Back to the book. The stage descriptions are detailed and specific, with a clear progression and explanations. It uses a small technical vocabulary that is explained up front, and that you’ll easily pick up and be able to understand. The author generally uses English words for this vocabulary, while noting the Pali originals, and uses words that have a specific meaning here – things like Attention, Awareness, Subtle Distractions, and Dullness. This is extremely helpful, I found, and made my own understanding of what was going on much clearer.

The distinction between Attention and Awareness in particular is key, and the explanation here is very clear:

Attention singles out some small part of the context of the field of conscious awareness from the rest in order to analyze and interpret it. On the other hand, peripheral awareness is more holistic, open and inclusive, and provides the overall context for conscious awareness.

This dual aspect of meditation is vital – it’s not all about concentration and attention, it’s also about maintaining awareness of the larger context whilst keeping attention stable on a single object. A difficult balancing act for some of us!

Of course, it would doubtless take most of us a number of years to progress through all ten stages, and indeed many of us (myself included) will probably never make it to the end. This doesn’t matter, though: each step brings additional benefits into your life. You can gain further benefits by undertaking some of the other practices detailed in the appendices – Walking Meditation, Metta or loving-kindness meditation (my favourite!), and Analytical Meditation (for working on specific problems in your work or life).

So that’s it in a nutshell. It’s my new go-to manual, beating out my previous favouriate Mastering the Core Teachings of the Buddha: An Unusually Hardcore Dharma Book. Don’t get me wrong, I love MCTB: if you do get half way up the ten-step ladder, it will brilliantly show you what the view from there on to the top looks like. But even the author of MCTB, Daniel Ingram, recommends this very book – he says of it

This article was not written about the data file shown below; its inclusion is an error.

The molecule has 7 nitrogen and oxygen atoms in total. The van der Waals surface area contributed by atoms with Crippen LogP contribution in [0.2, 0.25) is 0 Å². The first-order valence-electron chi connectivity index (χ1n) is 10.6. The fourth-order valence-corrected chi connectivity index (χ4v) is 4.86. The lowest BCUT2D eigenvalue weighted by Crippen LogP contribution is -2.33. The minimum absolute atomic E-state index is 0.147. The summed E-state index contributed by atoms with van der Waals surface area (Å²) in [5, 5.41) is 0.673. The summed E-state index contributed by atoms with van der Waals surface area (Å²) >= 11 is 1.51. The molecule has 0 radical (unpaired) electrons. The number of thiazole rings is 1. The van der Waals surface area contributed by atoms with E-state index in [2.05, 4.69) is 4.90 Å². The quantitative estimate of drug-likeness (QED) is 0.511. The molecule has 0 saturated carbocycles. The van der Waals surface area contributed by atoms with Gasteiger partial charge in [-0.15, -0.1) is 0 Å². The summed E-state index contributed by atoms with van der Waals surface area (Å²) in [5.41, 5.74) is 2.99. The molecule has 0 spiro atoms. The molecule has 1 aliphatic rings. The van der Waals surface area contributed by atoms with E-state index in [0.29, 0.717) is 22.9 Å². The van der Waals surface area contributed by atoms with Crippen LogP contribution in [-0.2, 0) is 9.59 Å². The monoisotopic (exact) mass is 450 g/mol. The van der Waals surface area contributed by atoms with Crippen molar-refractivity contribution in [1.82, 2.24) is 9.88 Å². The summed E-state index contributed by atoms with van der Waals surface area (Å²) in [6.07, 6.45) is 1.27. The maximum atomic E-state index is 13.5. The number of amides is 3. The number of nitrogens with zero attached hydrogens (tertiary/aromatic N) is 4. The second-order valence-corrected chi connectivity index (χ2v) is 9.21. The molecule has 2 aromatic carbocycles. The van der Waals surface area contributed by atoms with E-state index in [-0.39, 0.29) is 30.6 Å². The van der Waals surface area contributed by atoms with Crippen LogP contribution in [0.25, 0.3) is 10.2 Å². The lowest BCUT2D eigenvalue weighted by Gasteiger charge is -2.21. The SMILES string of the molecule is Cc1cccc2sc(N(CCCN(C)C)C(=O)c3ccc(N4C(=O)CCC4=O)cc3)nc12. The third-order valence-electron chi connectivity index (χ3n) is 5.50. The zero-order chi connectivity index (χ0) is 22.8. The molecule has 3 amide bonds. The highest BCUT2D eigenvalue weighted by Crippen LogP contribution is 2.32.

Essential reading for anyone interested in meditative development from any tradition … this is the most thorough, straightforward, clear and practical guide to training the mind that I have ever found.

TMI is also better for me than other classics like Mindfulness in Eight Weeks: The revolutionary 8 week plan to clear your mind and calm your life and Mindfulness in Plain English. Both of which are great introductions, and Mindfulness in Eight Weeks is very useful if you’re coming to meditation to help with stress and anxiety, as it integrates meditation with Mindfulness Based Stress Relief (MBSR), a clinically-validated technique to help with anxiety. TMI beats these for me, however, because of the Why? factor.

What do I mean by the Why? factor? I mean that The Mind Illuminated explains why you are doing the various things at each step. Why am I counting the breaths? To focus attention. Why am I doing a bodyscan in this way? To build peripheral awareness. Why do thoughts keep popping into my head? Because of subminds.

And what’s a submind when it’s at home? That’s the other thing I very much liked about TMI: in a series of interludes between the chapters on the ten stages, the book lays out a theory of how the mind seems to work. It’s somewhat science-based, in that it is in line with some of the most current theories in neuroscience. The model presented is of the mind as a group of many smaller subminds or “agents”, each with a specific purpose, which compete for attention. (If you want more on this, the best popular explanation I know of is Marvin Minsky’s The Society of Mind .)

Finally, if you do get into this book, there is a wealth of other material around TMI out there – of particular note is the subreddit, and various YouTube guided meditations or dharma talks by the author, Culadasa.

And really, yes, it’s a great book.